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Old 01-08-2015, 05:11 PM   #1
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Default Who has had lasik? How long has it been and what are your experiences?

I am looking at my flexible spending plan with my employer and realizing that if I end up not using the pre-tax money this year (2015) I can use both the 2015 and 2016 money as long as I get a procedure done before March 15th of 2016.

I am contemplating doing this to pay for lasik next year. Before I do that, I am interested in hearing who had lasik, how old you were when you got it, how long it has been, and what if any issues you had post surgery and ever since.

A friend of mine seemed to have problems with eye dryness following his surgery about 8 years ago but I never asked if that continued on past the first year or so. Also, I year that lasik is not permanant and over time you would have to have the procedure again because of natural aging.

For the record, I am 37 and by the time I get it done I would be knocking on the door of 39. I am pretty happy with glasses and contacts but they are a bit of a bummer sometimes having to keep track of a spare set of glasses when my eyes get tired at the end of a long day. Also, I can't ride a motorcycle or anything where there is excess air rushing near my eyes as it dries out my contacts and leads to them getting stuck in odd places where the vision is blurry.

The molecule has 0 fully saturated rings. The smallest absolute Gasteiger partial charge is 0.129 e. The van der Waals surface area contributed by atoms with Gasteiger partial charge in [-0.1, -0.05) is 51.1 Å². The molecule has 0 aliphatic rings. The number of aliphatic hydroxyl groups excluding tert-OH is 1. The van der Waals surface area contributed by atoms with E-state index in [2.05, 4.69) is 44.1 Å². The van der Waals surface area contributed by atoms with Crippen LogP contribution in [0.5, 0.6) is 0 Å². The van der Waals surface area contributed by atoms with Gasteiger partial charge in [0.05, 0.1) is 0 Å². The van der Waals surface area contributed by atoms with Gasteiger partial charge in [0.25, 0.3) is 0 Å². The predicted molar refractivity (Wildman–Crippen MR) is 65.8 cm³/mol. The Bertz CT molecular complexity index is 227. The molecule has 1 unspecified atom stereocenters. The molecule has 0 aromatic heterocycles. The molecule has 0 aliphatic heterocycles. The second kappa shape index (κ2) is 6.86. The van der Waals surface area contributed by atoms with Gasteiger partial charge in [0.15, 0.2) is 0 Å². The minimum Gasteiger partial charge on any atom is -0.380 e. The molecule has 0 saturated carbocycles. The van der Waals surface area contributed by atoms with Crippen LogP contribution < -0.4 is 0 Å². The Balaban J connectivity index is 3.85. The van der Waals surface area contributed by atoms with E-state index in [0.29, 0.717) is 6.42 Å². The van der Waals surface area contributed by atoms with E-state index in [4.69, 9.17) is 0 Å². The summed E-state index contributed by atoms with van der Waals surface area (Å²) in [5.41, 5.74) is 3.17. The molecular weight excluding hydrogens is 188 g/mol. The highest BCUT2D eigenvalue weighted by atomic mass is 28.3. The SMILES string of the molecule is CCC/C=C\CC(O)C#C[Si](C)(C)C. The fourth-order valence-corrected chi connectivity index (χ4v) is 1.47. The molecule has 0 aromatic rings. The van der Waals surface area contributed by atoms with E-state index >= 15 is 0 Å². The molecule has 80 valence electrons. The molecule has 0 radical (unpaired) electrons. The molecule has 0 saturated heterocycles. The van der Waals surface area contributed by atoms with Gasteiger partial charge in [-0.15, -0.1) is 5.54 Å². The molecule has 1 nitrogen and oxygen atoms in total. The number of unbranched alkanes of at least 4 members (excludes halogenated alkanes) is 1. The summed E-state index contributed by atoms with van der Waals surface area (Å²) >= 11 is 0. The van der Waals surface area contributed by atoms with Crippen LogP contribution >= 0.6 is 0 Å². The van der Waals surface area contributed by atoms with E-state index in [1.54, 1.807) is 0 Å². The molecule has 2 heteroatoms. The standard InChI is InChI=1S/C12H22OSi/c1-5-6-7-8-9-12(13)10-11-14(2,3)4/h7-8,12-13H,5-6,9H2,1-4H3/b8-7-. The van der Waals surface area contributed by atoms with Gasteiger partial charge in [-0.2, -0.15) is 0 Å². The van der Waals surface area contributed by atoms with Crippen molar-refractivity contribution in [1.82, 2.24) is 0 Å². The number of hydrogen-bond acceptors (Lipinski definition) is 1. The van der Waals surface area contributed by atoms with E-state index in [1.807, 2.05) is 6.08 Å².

Well... thoughts?
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Old 01-08-2015, 05:15 PM   #2
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My brother, at least 10 years ago, he's 37 now, doing excellent.
He wore glasses since he was 3.
No personal exp.
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Old 01-08-2015, 05:26 PM   #3
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I'm going for a regular old glasses/contacts exam yesterday but I am going to ask the basics while I am there. I saw a video of the procedure when they used to use the "can opener" to remove the corneal film and that was enough to turn my stomach. I hear they use a laser now?

Just trying to think of the future.
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Old 01-08-2015, 05:26 PM   #4
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I had my Lasik procedure done almost exactly 2 years ago. Before the procedure I could only read the big E on the eye test chart, now I hover around 20/25 vision. There was severe dryness for the first few months, and moderate-minimal dryness for the better part of a year. I currently don't have any issues with dryness. The only downside I have noticed is that at night when I'm driving the "halo" around headlights, street lights etc are more pronounced than they were before the procedure. It's something I don't really notice anymore either. If you have any more questions feel free to ask.
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Old 01-08-2015, 05:27 PM   #5
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The "Halo" thing is something else I have heard. I kinda see them now with contacts and glasses... lol.
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Old 01-08-2015, 05:30 PM   #6